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When I was in South Carolina in February for the Democratic primary, I sat down Tim Scott (R- S . C .), the state’s other senator , is the first African American elected to the Senate from a Southern state since Reconstruction and only the His race to defeat Graham has gone from improbable to possible .

South Carolina Senator Lindsey Graham could face a tougher re-election campaign than previously thought against Democrat Jaime Harrison. Graham , who safely won his last Senate race by roughly 15 points in 2014, is only slightly ahead in the latest polls. Harrison, the first black chairman of the state's

"And out of the ashes, we will rise like a phoenix."

Video: David Wasserman explains why one county could be an early indicator of Trump's election night fortunes (MSNBC)

- Deserted parking lot -

With his position at risk, the 65-year-old Graham campaigned Friday in the Palmetto State, stepping off a campaign bus bearing a larger-than-life image of the senator -- only to highlight how he is being outspent by Harrison, who raised a staggering record $57 million in the third quarter.

"Help me pay for the bus!" he pleaded, only half-jokingly, to a few dozen supporters in an otherwise deserted parking lot near Charleston.

Most of them appeared to be connected to Graham's campaign or the party apparatus, offering a striking contrast to the rowdier Harrison campaign event.

Why is a conservative star who has the president's ear and is helping guide Trump's nominee onto the Supreme Court in any jeopardy in ruby red South Carolina?

Democrats and some Republicans point to Graham's reversals on two key issues.

He loathed Trump in 2016, then embraced him after he won the presidency. He also vowed to oppose confirming a new justice in an election year, only to become a fierce advocate for Amy Coney Barrett's Senate confirmation before the election.

Pro-Graham Group Runs Ad Linking Rival Harrison to ‘Looting’ and ‘Rioting’

  Pro-Graham Group Runs Ad Linking Rival Harrison to ‘Looting’ and ‘Rioting’ As Sen. Lindsey Graham (R-SC) fights for his political life, his supporters’ closing argument has emerged: a vote for Democratic candidate Jaime Harrison, they contend, is a vote for looting, rioting, and chaos. That’s the message delivered by Hobart Lewis, the sheriff of Greenville County, South Carolina, in an ad, paid for by a pro-Graham super PAC, that has begun hitting airwaves in the state this week. As footage rolls of looters smashing windows and setting fires, Lewis intones, “the rioting, the looting, the chaos...If Jaime Harrison is elected to the Senate, get ready, because it's comin’.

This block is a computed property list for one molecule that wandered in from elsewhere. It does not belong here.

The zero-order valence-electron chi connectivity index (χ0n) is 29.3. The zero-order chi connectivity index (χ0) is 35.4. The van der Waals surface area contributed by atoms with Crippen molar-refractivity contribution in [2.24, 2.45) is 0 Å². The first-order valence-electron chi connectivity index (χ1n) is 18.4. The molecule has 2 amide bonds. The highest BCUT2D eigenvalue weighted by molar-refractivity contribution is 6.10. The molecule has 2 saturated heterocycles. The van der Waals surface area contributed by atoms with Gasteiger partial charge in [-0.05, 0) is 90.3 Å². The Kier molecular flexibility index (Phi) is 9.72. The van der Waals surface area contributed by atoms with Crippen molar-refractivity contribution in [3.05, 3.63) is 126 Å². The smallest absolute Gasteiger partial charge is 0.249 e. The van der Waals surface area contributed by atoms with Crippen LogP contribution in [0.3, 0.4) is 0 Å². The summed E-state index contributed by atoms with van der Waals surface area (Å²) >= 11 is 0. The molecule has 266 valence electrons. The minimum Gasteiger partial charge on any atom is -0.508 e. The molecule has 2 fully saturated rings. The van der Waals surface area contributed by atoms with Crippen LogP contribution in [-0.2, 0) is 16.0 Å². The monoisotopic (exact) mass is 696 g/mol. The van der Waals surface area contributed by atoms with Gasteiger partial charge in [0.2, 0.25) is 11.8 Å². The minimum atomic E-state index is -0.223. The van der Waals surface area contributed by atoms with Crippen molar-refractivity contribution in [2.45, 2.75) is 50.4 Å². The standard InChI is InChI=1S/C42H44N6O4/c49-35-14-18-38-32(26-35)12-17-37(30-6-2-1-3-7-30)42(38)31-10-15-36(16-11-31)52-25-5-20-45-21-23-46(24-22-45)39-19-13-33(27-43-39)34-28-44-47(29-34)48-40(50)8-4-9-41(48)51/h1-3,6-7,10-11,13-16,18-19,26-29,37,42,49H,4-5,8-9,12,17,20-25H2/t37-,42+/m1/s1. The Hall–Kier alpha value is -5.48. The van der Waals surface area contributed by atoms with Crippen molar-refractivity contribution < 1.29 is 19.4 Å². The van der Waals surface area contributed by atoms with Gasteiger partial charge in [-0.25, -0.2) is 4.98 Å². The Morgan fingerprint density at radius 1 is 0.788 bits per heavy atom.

Voters in South Carolina will elect one member to the U.S. Senate in the election on November 3, 2020. The election will fill the Class II Senate seat held by Lindsey Graham (R). Graham was first elected in 2002. Likely ratings indicate that one party has a clear edge, but an upset is possible .

Senator Lindsey Graham pleaded for campaign donations after the hearing to confirm Judge Amy Coney Barrett to the Supreme Court. Graham is in a tight Senate race in South Carolina against Democratic challenger Jaime Harrison. It's illegal to solicit campaign contributions in a federal building.

"What has happened is Lindsey Graham has shot himself in the foot. That's why it's close," Johnnie Cordero, who chairs the South Carolina Democratic Party's Black caucus, said in a telephone interview.

Graham's supporters say South Carolinians will look past his flip-flops.

"I think the Republicans are going to forgive him for those things. Things change over time," said 68-year-old Debra Bays, a party volunteer who is door-knocking for Trump and Graham.

South Carolina is changing, too. Immigrants are moving to the state, and the low country along the coast is now decidedly purple.

Lawyer Bennett Crites, who cast his ballot Friday at an early voting location in North Charleston, said there are many South Carolinians "disappointed in the job that Graham has done."

"So it would be a shocker if (Harrison) pulled it off, but it wouldn't surprise me either," he added.

Despite polls showing Trump trailing Biden and RealClearPolitics labeling South Carolina's Senate contest a toss-up, Graham insisted the prospects of re-election for him and Trump, whose toxic tone has irritated the senator, are improving.

"He can be a handful who can get in the way of his own success," Graham told AFP, but the presidency is no "personality contest" either.

"As we get closer to voting day there's a comparison going on, of where the country will go under his leadership versus that of the Democratic Party, and I think it's getting better for us by the day."

Graham elbow-bumped his supporters but wore a mask as they snapped selfies while he attacked Democrats as promoting "the most radical movement in (US) history."

But Democratic voters see Harrison as fighting for fairness -- particularly in access to health care -- for everyday Americans.

"He's like a breath of fresh air," historian Don Doyle, 74, said at Harrison's rally, and "he's giving Lindsey a run for his money."


Race to watch: South Carolina’s unexpected Senate battle .
Democrat Jamie Harrison was considered a long shot to beat Republican Lindsey Graham, but the race has tightened.What the advertisement – part of a media blitz buoyed by Harrison’s record-breaking three-month $57m campaign haul announced in early October – does not say is the candidate in question, Bill Bledsoe, dropped out of the race in early October and endorsed incumbent Graham.